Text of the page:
The song of the cuckoo bird echos in the morning air as I stretch by the flowing river. A young boy herds his cows through the water while a yak, which we later get a chance to milk, munches breakfast nearby.
Later on the trails I stand up in my stirrups and call out “tuk tuk,” cueing Hongur to go into a smooth gait that could last for miles. The English tourist saddle is comfortable compared to the traditional wooden Mongolian one that I tried. Mongolians ride with incredibly short, jockey-style stirrups and stand straight up in the saddle, gliding along with their horse’s gait.
Buddhist temples are scattered on the trails and we are instructed to ride around them three times clockwise for luck. As we pass private gers, we are conscious to abide by the etiquette of keeping our distance at a walk, minding the dogs that run out and trying not to ride through the burning dung—wise advice.
White, puffy cumulus clouds hang over the ridge where we stop to take in the view and have lunch. I lie in the grass and listen to the grasshoppers as wind rustles through the trees. A crane soars overhead. I wander into the woods seeking shade and discover a herd of mares and foals peacefully grazing, backlit by the midday light.
We get back in the saddle and complete our day’s ride, stopping at a river to set up for the night. Saraa has driven the khainag, a yak crossed with a cow, to meet us with a ger ready to assemble. We change into our bathing suits and jump in the chilly yet refreshing rapids. Sipping wine after dinner by the fire, the sun sets behind the river. This is a photographer’s paradise.
The next morning after disassembling the ger, we mount up and head out. A young boy on his horse, covered in a colorful blanket, rides past.
“He is training for the Naddam,” we are told. The Naddam festival is Mongolia’s national fair. Spectators and competitors come from all over to watch and compete in wrestling, archery, and for what the country is best known for, its own special form of horse racing. Jockeys range from 6 years old and up. To win a Naddam race is pride to the family.
As we rode into the small town of Erdene Soum on our horses for the Naddam, horses were everywhere and people were dressed in their finest deels. After the colorful opening ceremonies of dancers, singers, fiddle players and demonstrations, we head to the finish line of the race to watch countless kids, some riding barefoot, kicking up dust as their mounts gallop to the end.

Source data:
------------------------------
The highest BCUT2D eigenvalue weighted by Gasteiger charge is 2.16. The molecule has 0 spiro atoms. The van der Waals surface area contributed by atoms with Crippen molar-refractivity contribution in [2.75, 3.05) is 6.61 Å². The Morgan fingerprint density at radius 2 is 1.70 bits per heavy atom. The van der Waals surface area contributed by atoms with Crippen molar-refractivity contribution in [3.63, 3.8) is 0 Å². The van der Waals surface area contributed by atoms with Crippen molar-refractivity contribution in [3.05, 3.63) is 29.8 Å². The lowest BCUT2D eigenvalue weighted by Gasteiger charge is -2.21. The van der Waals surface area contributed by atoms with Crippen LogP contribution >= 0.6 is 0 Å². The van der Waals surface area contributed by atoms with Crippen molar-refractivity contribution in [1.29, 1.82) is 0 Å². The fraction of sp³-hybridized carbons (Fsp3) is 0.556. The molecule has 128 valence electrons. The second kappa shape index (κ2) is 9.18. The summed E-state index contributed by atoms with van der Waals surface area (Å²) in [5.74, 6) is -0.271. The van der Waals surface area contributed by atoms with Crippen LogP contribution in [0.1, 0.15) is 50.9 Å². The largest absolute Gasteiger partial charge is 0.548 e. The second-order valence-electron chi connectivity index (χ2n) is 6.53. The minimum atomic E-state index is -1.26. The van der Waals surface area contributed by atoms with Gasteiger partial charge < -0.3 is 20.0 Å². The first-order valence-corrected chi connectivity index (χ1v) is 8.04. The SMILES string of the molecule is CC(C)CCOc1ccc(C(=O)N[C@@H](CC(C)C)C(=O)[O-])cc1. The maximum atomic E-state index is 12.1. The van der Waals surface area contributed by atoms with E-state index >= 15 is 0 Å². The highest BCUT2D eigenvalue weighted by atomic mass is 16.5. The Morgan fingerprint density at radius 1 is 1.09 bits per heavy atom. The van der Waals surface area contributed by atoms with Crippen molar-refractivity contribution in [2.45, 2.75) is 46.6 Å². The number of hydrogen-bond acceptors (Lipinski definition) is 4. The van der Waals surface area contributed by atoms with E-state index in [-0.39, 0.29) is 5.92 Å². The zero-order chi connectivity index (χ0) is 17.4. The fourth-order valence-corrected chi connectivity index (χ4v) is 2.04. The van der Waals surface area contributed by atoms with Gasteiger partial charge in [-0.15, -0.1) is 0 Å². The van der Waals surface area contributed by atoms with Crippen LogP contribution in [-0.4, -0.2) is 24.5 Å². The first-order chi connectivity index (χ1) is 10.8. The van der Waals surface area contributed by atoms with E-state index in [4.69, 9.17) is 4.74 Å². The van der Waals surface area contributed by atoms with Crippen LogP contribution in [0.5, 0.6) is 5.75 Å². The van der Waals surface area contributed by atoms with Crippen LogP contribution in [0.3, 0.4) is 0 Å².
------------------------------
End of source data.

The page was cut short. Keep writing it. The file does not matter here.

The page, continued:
To learn more about the Mongolian culture and try on traditional costumes, we spend a day riding to a rebuilt 13th century town made up of various villages within a 30-minute ride of each other.
After visiting the shaman, artist and education villages, we lunch at the King’s Palace while being serenaded by a fiddle player and traditional throat singer.
At the end of the day, it’s time to relax at our camp and enjoy the scenery. In the distance, a huge herd of horses crosses over a ridge to come and drink from a nearby pond as the sun set. A herdsman in a brightly colored deel gallops by to fetch his herd, and I’m inspired by the simple beauty of Mongolian life.
Riding together for 10 days turned complete strangers into lifelong friends, and it was a sad day to ride back to the ranch knowing that our trek together would soon end. A hot shower and massage at the spa down the road helped to refresh our spirits and ease our sorrows as we prepared to return home.
The beautiful scenery of Mongolia is endless, but the hearts of the people, the simple life and horses everywhere you look is what I will remember the most. If you have a love for horses, a love for the land and enjoy the company of truly unique and sincere people, then this is a country you must experience, and in the saddle is certainly the best way to do it.
Visit www.horsetrekmongolia.com and www.veloofoundation.com/children-of-the-peak-sanctuary.html for more information.
Shawn Hamilton is a freelance equine photographer based in Ontario, Canada. CLiXPhoto.com.
This article originally appeared in the January 2016 issue of Horse Illustrated magazine. Click here to subscribe!
Equine photojournalist Shawn Hamilton resides on a small farm in Ontario, Canada with her husband Joe and three horses. Shawn enjoys trail riding and eventing and is a level 2 ski instructor. www.clixphoto.ca